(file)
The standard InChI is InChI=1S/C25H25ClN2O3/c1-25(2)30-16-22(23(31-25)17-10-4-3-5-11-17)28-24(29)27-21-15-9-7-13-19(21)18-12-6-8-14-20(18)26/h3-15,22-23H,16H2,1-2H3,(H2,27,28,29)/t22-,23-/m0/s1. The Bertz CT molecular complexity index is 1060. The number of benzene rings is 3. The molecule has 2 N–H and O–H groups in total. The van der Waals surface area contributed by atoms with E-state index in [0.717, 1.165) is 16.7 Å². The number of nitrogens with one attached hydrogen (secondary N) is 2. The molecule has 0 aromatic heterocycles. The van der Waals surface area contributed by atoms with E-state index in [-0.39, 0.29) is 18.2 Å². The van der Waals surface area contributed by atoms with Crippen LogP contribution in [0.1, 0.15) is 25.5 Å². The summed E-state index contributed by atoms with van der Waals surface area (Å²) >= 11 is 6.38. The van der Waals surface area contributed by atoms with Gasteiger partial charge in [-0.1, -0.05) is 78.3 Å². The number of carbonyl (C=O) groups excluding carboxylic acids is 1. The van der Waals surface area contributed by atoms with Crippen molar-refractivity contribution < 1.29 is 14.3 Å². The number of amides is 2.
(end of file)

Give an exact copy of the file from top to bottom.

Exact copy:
The standard InChI is InChI=1S/C25H25ClN2O3/c1-25(2)30-16-22(23(31-25)17-10-4-3-5-11-17)28-24(29)27-21-15-9-7-13-19(21)18-12-6-8-14-20(18)26/h3-15,22-23H,16H2,1-2H3,(H2,27,28,29)/t22-,23-/m0/s1. The Bertz CT molecular complexity index is 1060. The number of benzene rings is 3. The molecule has 2 N–H and O–H groups in total. The van der Waals surface area contributed by atoms with E-state index in [0.717, 1.165) is 16.7 Å². The number of nitrogens with one attached hydrogen (secondary N) is 2. The molecule has 0 aromatic heterocycles. The van der Waals surface area contributed by atoms with E-state index in [-0.39, 0.29) is 18.2 Å². The van der Waals surface area contributed by atoms with Crippen LogP contribution in [0.1, 0.15) is 25.5 Å². The summed E-state index contributed by atoms with van der Waals surface area (Å²) >= 11 is 6.38. The van der Waals surface area contributed by atoms with Gasteiger partial charge in [-0.1, -0.05) is 78.3 Å². The number of carbonyl (C=O) groups excluding carboxylic acids is 1. The van der Waals surface area contributed by atoms with Crippen molar-refractivity contribution < 1.29 is 14.3 Å². The number of amides is 2.